A number of specialized NGOs I contacted with this dummy version really liked the concept, but did not have anything ready to share. So I ended up researching the facts myself during one internal meeting that was particularly boring.

Turns out there is an incredible amount of well-researched data on CO2 emissions available out there at your fingertips! However, you really have to be a data-savvy expert to make sense of it! So I invested a few hours to research the most important facts and compiled them in a simple spreadsheet. Then I had an enthusiastic colleague (Carsten) help me out triple checking the facts and expanding the list.

That initial analysis contained quite a few surprises for me personally: For example, I had substantially under-estimated the CO2 impact of switching to a vegetarian diet! And I was very surprised to learn that avoiding plastic bags had basically zero impact on my CO2 emissions.

I started wondering if my fellow citizens had the same misconceptions on what were the key levers to cut personal CO2 emissions. Since easy-to-use insights were inaccessible and most lists lacked numbers, it seemed only natural that everyone would be just as clueless as myself.

Five surveys (with a total of more than 6,000 respondents in four countries) later, we were able to confirm that hypothesis! Our most striking finding: People across the world believe that avoiding plastic bags is actually by far the most important personal lever to cut CO2 emissions.

When we published those findings in a simple blog post on LinkedIn, things got really wild: the post generated 10x more views than my next best post and its core graph gathered thousands of likes on Reddit within a few hours. Within a few days, the story got picked up by multiple national media outlets as well as a few international ones like Wired UK or Treehugger.

Selected press coverage of our study results by Germany’s largest and most prestigious newspapers and magazines

The most beautiful and fun implementation of our findings was done by Handelsblatt, Germany’s leading business daily: Not only did they publish our insights in their “graph of the day” category covering two full pages, but they also created an animated version here.

Categories
Climate Crisis

What reduces our personal CO2 footprint? We have no clue!

Which personal action has the strongest impact on reducing the CO2 footprint of an average American or German? Turns out this question is surprisingly difficult to answer for most of us. And what are the next best five or ten things we should do to cut CO2? There is surprisingly little guidance out there. Because of that, I fear that we may not manage to cut emissions as much as we have to. That’s why Carsten and I did the legwork for you!

I have to admit that Greta got to me. Perhaps because I also have a daughter some consider to be on the spectrum as well (remember Greta’s hate speech at the UN?…“how dare you”…we get this regularly when we ask our daughter to lay the table). So what does a management consultant do if he wants to take personal action on CO2? Look for a concise, quantitative, prioritized list of key drivers that he can select from (since CO2 footprints differ by country, we looked for German information). There is a ton of information out there, but it is usually in one of the following categories:

  1. The “Everything-under-the-sun” list gives you too many items and does not prioritize even though the effects may differ by an order of magnitude.
  2. The “Energy saver” list has useful personal actions but focuses only on one aspect of your life, usually heating and/or electricity.
  3. The Calculator enables you to get to the bottom of your very own personal profile and simulate in great detail what effect individual actions would have. Classic German over-engineering that only a tiny group of zealots will ever use.
  4. The “Kill-yourself-and-your-family” list is very close to what we had in mind, but lists as the most important driver “Have one fewer child”. Seriously?! This is as factually correct as saying that if you kill yourself right now, you will achieve the biggest possible CO2 saving. Needless to say, including this lever in the infographic is a very dumb idea because it creates a backlash and destroys good intentions.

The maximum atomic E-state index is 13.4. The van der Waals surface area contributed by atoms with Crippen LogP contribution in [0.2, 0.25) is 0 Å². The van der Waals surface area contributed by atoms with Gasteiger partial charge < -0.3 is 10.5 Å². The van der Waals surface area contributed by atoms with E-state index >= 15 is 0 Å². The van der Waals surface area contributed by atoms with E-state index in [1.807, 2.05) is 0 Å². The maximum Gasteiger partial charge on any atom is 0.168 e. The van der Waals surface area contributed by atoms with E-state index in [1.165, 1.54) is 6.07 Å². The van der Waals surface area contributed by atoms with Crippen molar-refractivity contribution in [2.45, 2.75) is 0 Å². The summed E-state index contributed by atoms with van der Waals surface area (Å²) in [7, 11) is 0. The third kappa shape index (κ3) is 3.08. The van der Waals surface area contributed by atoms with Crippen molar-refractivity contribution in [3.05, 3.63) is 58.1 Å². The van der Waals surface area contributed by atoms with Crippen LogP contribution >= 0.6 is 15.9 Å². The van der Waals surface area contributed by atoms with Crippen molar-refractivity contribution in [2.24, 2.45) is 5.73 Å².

But thanks to all these lists and useful calculators, we were able to come up with the following overview quickly. It is still work-in-progress, not perfect at all, and sometimes we have conflicting data points, but hey, it’s a start.

We have grouped the actions into

  • what we can start doing today — in other words, actions that don’t take too much effort, like fuel-efficient driving
  • what takes more planning and preparation, like reducing the number of flights you take or switching to green electricity
  • what may take considerable investments, like switching to modern heating and insulating your home better.

As a vegetarian household with top-notch heating and insulation, with an electric car, green electricity, and no daily car commute, I can check off many actions on that list. However, some drivers were new to me, like washing clothes in cold water. The good news is that if I implement all these levers, I will achieve about 75% of the reduction target defined by the government for 2030! How cool is that?!

And now comes the bad news.

We asked 1500 Americans and 1500 Germans to select from a list of seven personal actions the one that has the strongest impact on reducing the CO2 footprint of an average person. Here comes the list:

  • Energy-efficient heating/cooling/insulation
  • Avoid one return trip by aircraft per year
  • Eat less red meat
  • Fuel-efficient driving
  • Buy local and seasonal produce
  • Unplug unused electronics to stop standby
  • No more plastic bags

We presented the list to respondents in a randomized order, but the list above is in descending order of impact. For example, in Germany, the impact of energy-efficient heating & insulation on our CO2 footprint is a whopping 250 times bigger than stopping to use plastic bags.

Guess which action was selected most often in Germany? “No more plastic bags”! Seriously?!

Here is the drama in all its gory details:

We were hoping that this is due to Germany’s unique obsession with recycling trash since the 1980s. But “no more plastic bags” actually made it to number 2 on the list in the US as well, very close behind fuel-efficient driving. Here is the comparison between both countries:

It is difficult to say who is more clueless because both countries have their specific blind spots: That “one flight less per year” comes out so low in the US is just as ridiculous as the fact that meat consumption is not seen as a source of CO2 in Germany.

I wish I had taken the survey myself before doing the math on the actual drivers. I am certain I had my fair share of ignorance! For example, I grossly overestimated the effect of having no daily commute to work.

But we are not here to poke and pry, but rather to drive action! So now that I know all the numbers, I have pledged to substantially reduce my flights!